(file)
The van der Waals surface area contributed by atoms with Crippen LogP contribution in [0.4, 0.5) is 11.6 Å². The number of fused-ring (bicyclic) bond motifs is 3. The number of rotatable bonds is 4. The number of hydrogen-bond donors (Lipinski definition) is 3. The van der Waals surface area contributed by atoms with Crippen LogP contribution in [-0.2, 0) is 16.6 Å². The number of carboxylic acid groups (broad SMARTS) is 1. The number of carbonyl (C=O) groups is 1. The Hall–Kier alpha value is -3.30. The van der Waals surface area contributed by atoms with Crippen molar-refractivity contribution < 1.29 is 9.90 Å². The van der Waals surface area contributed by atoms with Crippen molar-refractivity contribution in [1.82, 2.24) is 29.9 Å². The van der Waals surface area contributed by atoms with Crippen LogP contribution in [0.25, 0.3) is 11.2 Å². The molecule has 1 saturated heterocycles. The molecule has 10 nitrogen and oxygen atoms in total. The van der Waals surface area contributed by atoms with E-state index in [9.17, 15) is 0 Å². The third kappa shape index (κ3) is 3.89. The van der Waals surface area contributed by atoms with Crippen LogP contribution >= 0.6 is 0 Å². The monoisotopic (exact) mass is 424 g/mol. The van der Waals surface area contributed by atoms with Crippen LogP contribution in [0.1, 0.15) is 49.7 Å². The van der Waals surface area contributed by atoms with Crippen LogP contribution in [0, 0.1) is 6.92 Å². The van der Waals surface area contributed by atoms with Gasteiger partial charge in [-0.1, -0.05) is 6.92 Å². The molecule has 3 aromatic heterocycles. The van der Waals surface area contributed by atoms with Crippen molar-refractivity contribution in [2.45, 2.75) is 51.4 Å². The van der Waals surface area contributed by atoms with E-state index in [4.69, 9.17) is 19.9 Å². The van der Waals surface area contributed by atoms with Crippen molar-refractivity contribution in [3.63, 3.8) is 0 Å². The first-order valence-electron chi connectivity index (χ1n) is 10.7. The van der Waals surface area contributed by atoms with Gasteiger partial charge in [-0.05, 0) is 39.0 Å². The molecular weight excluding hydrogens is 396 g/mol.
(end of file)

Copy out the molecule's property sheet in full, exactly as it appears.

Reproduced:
The van der Waals surface area contributed by atoms with Crippen LogP contribution in [0.4, 0.5) is 11.6 Å². The number of fused-ring (bicyclic) bond motifs is 3. The number of rotatable bonds is 4. The number of hydrogen-bond donors (Lipinski definition) is 3. The van der Waals surface area contributed by atoms with Crippen LogP contribution in [-0.2, 0) is 16.6 Å². The number of carboxylic acid groups (broad SMARTS) is 1. The number of carbonyl (C=O) groups is 1. The Hall–Kier alpha value is -3.30. The van der Waals surface area contributed by atoms with Crippen molar-refractivity contribution < 1.29 is 9.90 Å². The van der Waals surface area contributed by atoms with Crippen molar-refractivity contribution in [1.82, 2.24) is 29.9 Å². The van der Waals surface area contributed by atoms with Crippen LogP contribution in [0.25, 0.3) is 11.2 Å². The molecule has 1 saturated heterocycles. The molecule has 10 nitrogen and oxygen atoms in total. The van der Waals surface area contributed by atoms with E-state index in [9.17, 15) is 0 Å². The third kappa shape index (κ3) is 3.89. The van der Waals surface area contributed by atoms with Crippen LogP contribution >= 0.6 is 0 Å². The monoisotopic (exact) mass is 424 g/mol. The van der Waals surface area contributed by atoms with Crippen LogP contribution in [0.1, 0.15) is 49.7 Å². The van der Waals surface area contributed by atoms with Crippen LogP contribution in [0, 0.1) is 6.92 Å². The van der Waals surface area contributed by atoms with Gasteiger partial charge in [-0.1, -0.05) is 6.92 Å². The molecule has 3 aromatic heterocycles. The van der Waals surface area contributed by atoms with Crippen molar-refractivity contribution in [2.45, 2.75) is 51.4 Å². The van der Waals surface area contributed by atoms with E-state index in [4.69, 9.17) is 19.9 Å². The van der Waals surface area contributed by atoms with Crippen molar-refractivity contribution in [3.63, 3.8) is 0 Å². The first-order valence-electron chi connectivity index (χ1n) is 10.7. The van der Waals surface area contributed by atoms with Gasteiger partial charge in [-0.05, 0) is 39.0 Å². The molecular weight excluding hydrogens is 396 g/mol.